It has been a long time coming for Alistair Overeem. The dutch heavyweight has been out of action for over a year dating back to his octagon debut at UFC 141 where he retired former champ Brock Lesnar in devastating fashion. Soon afterwards he was found to have a testosterone to epitestosterone ratio of 14:1 (the legal limit in Nevada is 6:1) after which the Nevada State Athletic Commission refused to renew his licensure for nine months. After serving his nine month retroactive suspension, Overeem, having succumbed to over eight drug tests, re-applied for licensure and was granted it.
Before he can regain his former no.1 contender status, Overeem will first meet Brazilian heavyweight Antonio ‘Bigfoot’ Silva, who is coming off a knockout win over Jackson’s MMA prospect Travis Browne. Whilst the former Strikeforce heavyweight champion is aware of the obstacle in front of him, he does not believe that it is one that he will be unable to clear come February 2nd.
“I am very pleased to be back,” Overeem stated on the UFC 156 media conference call earlier in the week, “It’s just a matter of time in that sense. We still have one more mountain to climb first and that’s ‘Bigfoot’ [Silva] but to be honest, I do not see any problems. It is going to be an exciting day twelve nights from now.”
When asked about his long layoff and the pressure he feels on his return, Overeem was quick to explain that he feels the same amount of pressure before every fight and thrives on it. He is simply looking to get in the octagon and perform to the best of his abilities–no matter the stakes.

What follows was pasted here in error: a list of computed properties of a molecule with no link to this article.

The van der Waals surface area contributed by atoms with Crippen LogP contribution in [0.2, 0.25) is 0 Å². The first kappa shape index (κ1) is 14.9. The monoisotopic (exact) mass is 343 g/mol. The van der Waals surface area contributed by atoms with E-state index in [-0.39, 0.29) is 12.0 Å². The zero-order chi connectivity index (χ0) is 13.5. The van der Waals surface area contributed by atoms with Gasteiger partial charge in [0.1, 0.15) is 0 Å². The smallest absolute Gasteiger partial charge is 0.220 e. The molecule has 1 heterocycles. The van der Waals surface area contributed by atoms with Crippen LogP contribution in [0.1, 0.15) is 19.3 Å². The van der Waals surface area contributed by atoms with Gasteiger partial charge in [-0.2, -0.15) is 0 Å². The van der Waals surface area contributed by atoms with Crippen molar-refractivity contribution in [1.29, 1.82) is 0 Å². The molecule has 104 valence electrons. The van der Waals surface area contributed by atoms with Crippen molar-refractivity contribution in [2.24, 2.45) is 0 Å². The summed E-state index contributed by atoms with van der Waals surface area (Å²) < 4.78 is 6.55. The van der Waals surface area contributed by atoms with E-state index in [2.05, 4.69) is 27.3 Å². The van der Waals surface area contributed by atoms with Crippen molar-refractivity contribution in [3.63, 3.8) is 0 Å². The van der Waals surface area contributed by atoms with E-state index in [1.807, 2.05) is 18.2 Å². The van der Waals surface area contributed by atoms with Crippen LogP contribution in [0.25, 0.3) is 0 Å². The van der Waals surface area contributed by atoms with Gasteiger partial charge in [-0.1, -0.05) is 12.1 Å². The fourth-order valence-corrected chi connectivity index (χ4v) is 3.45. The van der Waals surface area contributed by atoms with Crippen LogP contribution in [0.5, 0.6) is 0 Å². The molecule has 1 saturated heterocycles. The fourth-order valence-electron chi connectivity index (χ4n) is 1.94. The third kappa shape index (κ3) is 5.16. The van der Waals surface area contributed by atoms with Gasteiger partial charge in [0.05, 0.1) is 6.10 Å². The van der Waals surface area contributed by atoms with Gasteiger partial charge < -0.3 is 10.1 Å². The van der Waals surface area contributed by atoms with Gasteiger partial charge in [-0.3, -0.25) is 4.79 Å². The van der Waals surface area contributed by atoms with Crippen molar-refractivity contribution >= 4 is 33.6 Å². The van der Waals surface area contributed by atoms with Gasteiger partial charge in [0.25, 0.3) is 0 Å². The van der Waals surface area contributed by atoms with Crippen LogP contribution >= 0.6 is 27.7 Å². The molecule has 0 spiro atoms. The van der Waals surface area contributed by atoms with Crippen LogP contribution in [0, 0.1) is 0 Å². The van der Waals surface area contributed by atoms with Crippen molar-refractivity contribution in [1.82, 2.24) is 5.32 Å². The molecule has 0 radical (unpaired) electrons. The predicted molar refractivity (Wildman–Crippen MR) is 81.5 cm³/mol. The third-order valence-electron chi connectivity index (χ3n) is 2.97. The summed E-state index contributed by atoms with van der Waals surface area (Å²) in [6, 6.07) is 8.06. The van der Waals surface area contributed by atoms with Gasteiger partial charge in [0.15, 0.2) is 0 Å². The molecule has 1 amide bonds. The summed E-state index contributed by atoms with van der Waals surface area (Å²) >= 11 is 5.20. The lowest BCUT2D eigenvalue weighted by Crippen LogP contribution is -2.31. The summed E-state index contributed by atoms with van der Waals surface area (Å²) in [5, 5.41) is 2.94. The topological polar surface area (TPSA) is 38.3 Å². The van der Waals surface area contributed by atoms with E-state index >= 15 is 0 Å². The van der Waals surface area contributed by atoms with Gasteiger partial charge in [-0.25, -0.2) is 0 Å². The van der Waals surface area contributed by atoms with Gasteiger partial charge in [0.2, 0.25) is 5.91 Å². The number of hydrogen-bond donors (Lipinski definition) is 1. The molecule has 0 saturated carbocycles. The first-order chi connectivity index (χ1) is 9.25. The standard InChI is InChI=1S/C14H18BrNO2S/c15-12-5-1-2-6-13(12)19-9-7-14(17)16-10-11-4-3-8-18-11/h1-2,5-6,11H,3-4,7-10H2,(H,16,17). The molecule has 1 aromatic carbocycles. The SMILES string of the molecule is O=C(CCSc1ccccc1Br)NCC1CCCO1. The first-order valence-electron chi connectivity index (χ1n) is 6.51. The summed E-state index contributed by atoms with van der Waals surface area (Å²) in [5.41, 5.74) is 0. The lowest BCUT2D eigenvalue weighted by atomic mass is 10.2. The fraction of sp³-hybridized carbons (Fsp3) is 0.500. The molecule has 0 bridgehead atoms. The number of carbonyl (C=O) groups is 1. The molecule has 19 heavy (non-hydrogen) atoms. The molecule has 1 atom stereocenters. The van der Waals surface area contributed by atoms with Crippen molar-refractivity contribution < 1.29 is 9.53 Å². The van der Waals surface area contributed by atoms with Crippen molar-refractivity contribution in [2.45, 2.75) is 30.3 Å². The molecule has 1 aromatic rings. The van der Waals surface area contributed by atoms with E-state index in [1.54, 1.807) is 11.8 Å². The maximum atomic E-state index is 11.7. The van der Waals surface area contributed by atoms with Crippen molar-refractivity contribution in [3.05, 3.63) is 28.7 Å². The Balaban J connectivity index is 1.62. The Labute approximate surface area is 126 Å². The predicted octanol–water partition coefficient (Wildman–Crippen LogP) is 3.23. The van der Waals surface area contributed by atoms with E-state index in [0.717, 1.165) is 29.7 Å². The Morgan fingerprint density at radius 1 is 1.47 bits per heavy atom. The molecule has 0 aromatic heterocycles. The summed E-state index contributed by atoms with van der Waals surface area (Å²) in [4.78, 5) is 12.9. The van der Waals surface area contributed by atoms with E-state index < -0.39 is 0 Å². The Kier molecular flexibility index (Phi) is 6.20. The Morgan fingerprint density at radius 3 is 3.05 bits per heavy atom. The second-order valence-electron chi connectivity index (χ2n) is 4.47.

“There is always pressure, there is always tension and I like that. That is my fuel. Every fight is the same, you just need to get the job done. Even if my title fight is two fights away or three fights away I am always focused on my next battle.”
With his UFC 156 main card battle less than ten days away, ‘The Reem’ is aware that he will become the no.1 contender with a win over ‘Bigfoot’ but insists that his title aspirations are not the motivating factor when he steps in the cage. His will to win and to prove himself are far more pivotal to his rise than the championship belt.
“Winning he fight is the most important thing–whether for a title or not.”
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